“I have seen vast, perhaps unbelievable, changes on the journey that has taken me from the twinkling of a lamp in a small village in Bengal to the chandeliers of Delhi,” his life was succinctly described during his speech. to become President of India.

It was not always easy for Mukherjee.

“Whatever he achieved, he did it on his own merit. He came to the national level after being a grassroots politician, so he had certain ambitions in life. He wanted to be Prime Minister of the country and in done four times there was a chance but it couldn’t bear fruit,” said Gautam Lahiri, a veteran journalist and author of a book tracing Mukherjee’s political journey.

“He was always among the top politicians, but somehow he couldn’t gain 100% trust from the leaders. There was a kind of mistrust about his ambition and in particular there was a fear that he was the man who could overthrow the Gandhi family. So you could say it was a palace policy where he was used by all the rulers, but he was never able to gain that kind of trust,” Lahiri added.

Mukherjee’s political fortunes improved in the 1990s and he was appointed Chairman of the Planning Commission in 1991 and became Foreign Minister in the PV Narsimha Rao government in 1995. A loyalist, Mukherjee helped convince Sonia Gandhi to take control of the party and played a key role in building an alliance for Congress that ultimately defeated the NDA government led by former Prime Minister Atal Bihari Vajpayee in 2004.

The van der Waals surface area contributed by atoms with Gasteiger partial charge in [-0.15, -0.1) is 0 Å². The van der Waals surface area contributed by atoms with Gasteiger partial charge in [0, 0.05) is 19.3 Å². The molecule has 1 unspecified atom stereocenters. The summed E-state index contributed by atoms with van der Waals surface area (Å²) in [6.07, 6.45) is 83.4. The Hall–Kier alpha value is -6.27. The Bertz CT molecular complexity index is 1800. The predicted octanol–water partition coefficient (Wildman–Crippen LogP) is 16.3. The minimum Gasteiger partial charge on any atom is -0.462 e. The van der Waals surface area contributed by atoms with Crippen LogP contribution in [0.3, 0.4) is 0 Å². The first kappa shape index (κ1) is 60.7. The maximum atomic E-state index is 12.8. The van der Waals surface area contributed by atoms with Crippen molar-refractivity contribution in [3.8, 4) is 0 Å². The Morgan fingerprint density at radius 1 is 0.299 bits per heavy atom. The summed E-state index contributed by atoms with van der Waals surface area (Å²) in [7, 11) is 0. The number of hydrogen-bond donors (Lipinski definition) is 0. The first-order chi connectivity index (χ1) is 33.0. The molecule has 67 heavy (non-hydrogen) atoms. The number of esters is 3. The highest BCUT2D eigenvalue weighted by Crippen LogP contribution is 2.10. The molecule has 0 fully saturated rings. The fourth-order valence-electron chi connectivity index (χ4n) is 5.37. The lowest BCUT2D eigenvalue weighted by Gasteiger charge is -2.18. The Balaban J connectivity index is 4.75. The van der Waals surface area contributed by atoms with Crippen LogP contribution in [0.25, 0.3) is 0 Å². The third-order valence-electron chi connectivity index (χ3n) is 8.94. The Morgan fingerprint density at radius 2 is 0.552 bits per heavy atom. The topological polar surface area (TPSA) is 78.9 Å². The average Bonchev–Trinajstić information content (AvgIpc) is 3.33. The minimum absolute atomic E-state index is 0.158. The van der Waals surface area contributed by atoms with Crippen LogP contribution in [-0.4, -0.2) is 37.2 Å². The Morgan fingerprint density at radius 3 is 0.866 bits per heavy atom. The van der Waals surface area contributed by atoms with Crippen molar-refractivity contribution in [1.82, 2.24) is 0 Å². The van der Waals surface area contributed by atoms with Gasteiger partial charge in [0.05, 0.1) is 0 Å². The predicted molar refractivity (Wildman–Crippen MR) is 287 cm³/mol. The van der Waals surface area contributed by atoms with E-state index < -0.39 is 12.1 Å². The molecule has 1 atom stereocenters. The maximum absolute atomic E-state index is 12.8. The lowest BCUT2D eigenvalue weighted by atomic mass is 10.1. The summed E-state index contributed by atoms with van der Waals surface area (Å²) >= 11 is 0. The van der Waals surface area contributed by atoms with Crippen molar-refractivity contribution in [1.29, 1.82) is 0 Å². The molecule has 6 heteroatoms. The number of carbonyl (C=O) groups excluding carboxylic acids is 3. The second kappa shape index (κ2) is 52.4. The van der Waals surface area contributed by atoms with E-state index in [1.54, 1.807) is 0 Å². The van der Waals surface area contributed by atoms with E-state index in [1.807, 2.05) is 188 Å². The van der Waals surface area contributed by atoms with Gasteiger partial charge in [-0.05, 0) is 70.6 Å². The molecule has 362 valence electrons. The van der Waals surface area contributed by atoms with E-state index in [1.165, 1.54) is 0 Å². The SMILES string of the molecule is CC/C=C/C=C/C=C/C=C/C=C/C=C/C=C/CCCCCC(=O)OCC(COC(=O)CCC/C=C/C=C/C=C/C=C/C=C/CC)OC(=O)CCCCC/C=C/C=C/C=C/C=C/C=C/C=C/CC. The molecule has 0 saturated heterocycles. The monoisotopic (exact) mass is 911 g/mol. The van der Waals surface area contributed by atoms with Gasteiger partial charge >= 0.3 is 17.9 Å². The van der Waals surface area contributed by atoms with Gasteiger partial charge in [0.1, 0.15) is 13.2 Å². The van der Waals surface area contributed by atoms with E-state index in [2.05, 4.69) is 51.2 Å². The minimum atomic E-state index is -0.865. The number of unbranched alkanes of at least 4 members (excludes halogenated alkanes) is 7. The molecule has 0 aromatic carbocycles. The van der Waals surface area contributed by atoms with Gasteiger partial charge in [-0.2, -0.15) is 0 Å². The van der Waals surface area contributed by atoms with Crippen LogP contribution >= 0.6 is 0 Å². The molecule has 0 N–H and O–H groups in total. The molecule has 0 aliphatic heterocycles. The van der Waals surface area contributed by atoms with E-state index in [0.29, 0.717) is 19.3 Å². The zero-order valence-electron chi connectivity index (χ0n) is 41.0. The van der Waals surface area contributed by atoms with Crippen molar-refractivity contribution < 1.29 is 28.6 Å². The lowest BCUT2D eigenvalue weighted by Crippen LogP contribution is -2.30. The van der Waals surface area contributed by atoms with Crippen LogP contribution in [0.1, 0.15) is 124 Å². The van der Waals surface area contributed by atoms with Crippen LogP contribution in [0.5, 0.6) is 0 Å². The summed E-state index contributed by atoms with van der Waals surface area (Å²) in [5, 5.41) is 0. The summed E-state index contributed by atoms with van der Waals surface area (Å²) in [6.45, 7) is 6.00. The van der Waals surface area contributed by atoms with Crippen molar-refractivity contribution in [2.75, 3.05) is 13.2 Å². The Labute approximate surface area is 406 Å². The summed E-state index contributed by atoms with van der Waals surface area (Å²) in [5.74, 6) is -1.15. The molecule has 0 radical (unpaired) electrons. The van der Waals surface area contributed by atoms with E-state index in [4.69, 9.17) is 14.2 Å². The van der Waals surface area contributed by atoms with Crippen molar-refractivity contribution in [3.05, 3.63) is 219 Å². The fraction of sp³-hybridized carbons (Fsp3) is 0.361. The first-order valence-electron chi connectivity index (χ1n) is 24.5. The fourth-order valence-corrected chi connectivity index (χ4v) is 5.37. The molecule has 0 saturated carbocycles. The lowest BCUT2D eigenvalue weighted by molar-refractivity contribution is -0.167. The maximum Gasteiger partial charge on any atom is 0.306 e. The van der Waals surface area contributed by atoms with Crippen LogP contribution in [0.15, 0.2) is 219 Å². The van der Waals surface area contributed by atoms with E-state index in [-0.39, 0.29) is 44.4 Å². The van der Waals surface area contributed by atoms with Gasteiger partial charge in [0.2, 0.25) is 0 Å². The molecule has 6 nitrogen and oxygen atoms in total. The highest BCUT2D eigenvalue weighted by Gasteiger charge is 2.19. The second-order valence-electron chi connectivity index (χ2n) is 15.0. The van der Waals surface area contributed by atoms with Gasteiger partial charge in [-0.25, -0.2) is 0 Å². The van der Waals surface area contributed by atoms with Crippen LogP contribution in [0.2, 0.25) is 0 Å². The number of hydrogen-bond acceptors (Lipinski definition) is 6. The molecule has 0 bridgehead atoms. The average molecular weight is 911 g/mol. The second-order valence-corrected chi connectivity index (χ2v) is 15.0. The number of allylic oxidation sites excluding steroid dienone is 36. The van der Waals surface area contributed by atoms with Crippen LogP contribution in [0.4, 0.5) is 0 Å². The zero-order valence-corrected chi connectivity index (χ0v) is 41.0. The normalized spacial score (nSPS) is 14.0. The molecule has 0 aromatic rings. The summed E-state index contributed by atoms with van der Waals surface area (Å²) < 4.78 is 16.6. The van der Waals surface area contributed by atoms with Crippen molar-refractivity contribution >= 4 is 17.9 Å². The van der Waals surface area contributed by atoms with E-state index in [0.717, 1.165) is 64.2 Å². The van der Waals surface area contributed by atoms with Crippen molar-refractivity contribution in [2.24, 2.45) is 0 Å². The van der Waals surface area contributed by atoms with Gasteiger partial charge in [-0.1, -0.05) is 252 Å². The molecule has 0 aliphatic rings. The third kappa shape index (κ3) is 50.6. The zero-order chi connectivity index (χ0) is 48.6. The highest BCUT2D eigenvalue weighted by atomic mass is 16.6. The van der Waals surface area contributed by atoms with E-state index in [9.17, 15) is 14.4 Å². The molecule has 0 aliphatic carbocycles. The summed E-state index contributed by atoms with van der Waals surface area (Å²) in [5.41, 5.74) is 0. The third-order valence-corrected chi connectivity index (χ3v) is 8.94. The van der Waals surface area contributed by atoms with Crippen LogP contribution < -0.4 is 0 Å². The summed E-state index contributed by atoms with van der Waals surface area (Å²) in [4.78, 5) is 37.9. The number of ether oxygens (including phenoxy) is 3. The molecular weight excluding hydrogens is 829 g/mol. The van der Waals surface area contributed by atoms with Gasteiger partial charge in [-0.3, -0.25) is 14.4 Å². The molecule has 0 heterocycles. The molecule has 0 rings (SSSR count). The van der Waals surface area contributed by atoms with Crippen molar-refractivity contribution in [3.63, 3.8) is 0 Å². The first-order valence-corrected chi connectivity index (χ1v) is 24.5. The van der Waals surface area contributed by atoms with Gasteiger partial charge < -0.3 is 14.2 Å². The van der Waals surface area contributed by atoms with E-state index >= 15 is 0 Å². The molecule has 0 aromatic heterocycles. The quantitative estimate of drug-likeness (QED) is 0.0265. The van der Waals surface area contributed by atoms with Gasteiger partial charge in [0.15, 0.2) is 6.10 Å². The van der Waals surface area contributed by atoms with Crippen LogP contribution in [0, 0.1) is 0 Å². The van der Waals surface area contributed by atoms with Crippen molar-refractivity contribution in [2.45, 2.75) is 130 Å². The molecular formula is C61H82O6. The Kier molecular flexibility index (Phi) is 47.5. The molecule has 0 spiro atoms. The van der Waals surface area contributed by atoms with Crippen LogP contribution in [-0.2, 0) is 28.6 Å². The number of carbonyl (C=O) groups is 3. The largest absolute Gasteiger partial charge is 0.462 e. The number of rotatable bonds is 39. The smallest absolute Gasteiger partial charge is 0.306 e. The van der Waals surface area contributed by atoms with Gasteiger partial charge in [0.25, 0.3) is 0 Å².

While many thought Sonia Gandhi would choose Mukherjee as prime minister, he again lost the chance to join party loyalist Manmohan Singh. It was ironic that Singh was the Governor of Reserve Bank of India (RBI) when Mukherjee was finance minister and now he is expected to serve under Singh in his cabinet.

“His ambitions made him a thoughtful politician who maintained cordial relations with everyone. He was not a public leader and was more of a master strategist. The only agony of his public life was that he could not become prime minister. He was so aware of what he wanted that he said it himself, he couldn’t become prime minister because he didn’t speak Hindi,” Lahiri added.